The theory behind the two set method is that it will condense what was normally stretched thin into three complete sets. Now all the best ideas for that block’s mechanics can be cultivated into a tighter collection of cards. Every mechanic and archtype can be more carefully crafted and supported. This may even increase the quality of cards in general as less filler or design holes will need to be filled. This just means the potential for better environments in both constructed and limited. No more lame third sets fouling up an already interesting draft metagame and no more dud sets that barely even make a dent in Standard.

For the couple interesting third sets like Rise of the Eldrazi, I’m happy to make the cut for the likes of Dragon’s Maze. The three set structure might have better supported the natural story arc of beginning, middle and end, but personally I’d rather have better game first and work out the kinks in the lore second.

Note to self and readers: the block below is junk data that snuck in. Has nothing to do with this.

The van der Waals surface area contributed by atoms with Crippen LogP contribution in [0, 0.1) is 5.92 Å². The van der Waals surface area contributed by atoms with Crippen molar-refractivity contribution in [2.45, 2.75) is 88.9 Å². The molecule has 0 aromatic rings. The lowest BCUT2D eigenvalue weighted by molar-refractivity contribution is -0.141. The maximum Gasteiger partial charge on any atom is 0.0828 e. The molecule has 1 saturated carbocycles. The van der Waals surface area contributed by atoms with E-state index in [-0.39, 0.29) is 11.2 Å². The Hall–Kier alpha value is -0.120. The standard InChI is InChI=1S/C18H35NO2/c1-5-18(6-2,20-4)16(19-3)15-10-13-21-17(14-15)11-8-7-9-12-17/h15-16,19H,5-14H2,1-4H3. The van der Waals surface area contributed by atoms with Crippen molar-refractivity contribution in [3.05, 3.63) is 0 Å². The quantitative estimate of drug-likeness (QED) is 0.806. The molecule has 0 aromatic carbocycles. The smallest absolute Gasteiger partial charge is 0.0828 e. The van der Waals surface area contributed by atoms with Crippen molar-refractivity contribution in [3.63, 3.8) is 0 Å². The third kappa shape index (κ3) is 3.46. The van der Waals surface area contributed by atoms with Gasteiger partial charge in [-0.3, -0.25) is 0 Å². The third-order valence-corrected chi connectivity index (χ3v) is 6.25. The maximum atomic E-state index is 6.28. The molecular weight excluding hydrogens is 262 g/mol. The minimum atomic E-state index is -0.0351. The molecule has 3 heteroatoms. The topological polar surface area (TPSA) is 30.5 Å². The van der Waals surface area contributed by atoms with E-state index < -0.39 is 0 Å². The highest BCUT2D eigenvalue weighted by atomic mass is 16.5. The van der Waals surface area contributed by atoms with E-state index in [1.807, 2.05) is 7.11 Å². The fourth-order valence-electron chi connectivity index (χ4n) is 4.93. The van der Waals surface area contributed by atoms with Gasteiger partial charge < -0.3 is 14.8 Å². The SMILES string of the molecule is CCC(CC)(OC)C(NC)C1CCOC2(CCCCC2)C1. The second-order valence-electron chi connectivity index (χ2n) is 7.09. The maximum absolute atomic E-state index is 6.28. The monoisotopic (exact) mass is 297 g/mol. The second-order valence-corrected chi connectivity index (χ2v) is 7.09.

Core Set

Core sets have been a bit of an odd beast for a long time in Magic. The original notion was that it was eventually going to be the perfect “core” set of Magic cards that wouldn’t change. Lately it’s been used more as a dumping ground to ensure that certain cards, especially those that didn’t otherwise fit in the blocks, were still available for the Standard metagame. As discussed in the post, there was also this conflicting notion that core sets were supposed to be a simpler, with fewer and only returning mechanics, in order to appeal and attract new players, but this was at odds with the fact that only more invested players were interested in the yearly release. I suspect that WotC was also finding that products like Duels of the Planeswalkers was also serving as a much better introduction and gateway into the game.